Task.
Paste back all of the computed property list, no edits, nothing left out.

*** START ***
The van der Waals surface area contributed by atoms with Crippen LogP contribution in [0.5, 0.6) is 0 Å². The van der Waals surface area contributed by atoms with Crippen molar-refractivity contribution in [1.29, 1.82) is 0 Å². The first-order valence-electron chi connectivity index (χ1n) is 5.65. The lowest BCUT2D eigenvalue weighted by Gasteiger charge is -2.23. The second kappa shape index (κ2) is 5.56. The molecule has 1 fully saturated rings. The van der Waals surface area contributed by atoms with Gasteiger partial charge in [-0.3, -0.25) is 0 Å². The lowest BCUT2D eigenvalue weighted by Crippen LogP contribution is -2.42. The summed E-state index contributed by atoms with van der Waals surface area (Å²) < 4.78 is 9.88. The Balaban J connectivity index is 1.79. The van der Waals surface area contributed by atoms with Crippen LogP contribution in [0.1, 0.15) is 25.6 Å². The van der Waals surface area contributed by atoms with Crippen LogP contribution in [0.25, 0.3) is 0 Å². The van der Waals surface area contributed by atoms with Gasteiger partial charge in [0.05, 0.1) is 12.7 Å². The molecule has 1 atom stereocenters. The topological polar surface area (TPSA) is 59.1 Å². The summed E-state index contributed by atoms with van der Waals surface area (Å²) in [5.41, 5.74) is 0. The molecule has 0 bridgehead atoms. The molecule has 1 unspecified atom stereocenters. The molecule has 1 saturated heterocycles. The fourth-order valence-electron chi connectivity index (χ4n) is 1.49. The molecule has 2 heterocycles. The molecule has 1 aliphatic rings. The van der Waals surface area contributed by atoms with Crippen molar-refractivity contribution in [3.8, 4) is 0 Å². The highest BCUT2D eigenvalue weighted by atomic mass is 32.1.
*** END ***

The van der Waals surface area contributed by atoms with Crippen LogP contribution in [0.5, 0.6) is 0 Å². The van der Waals surface area contributed by atoms with Crippen molar-refractivity contribution in [1.29, 1.82) is 0 Å². The first-order valence-electron chi connectivity index (χ1n) is 5.65. The lowest BCUT2D eigenvalue weighted by Gasteiger charge is -2.23. The second kappa shape index (κ2) is 5.56. The molecule has 1 fully saturated rings. The van der Waals surface area contributed by atoms with Gasteiger partial charge in [-0.3, -0.25) is 0 Å². The lowest BCUT2D eigenvalue weighted by Crippen LogP contribution is -2.42. The summed E-state index contributed by atoms with van der Waals surface area (Å²) < 4.78 is 9.88. The Balaban J connectivity index is 1.79. The van der Waals surface area contributed by atoms with Crippen LogP contribution in [0.1, 0.15) is 25.6 Å². The van der Waals surface area contributed by atoms with Crippen LogP contribution in [0.25, 0.3) is 0 Å². The van der Waals surface area contributed by atoms with Gasteiger partial charge in [0.05, 0.1) is 12.7 Å². The molecule has 1 atom stereocenters. The topological polar surface area (TPSA) is 59.1 Å². The summed E-state index contributed by atoms with van der Waals surface area (Å²) in [5.41, 5.74) is 0. The molecule has 0 bridgehead atoms. The molecule has 1 unspecified atom stereocenters. The molecule has 1 saturated heterocycles. The fourth-order valence-electron chi connectivity index (χ4n) is 1.49. The molecule has 2 heterocycles. The molecule has 1 aliphatic rings. The van der Waals surface area contributed by atoms with Crippen molar-refractivity contribution in [3.8, 4) is 0 Å². The highest BCUT2D eigenvalue weighted by atomic mass is 32.1.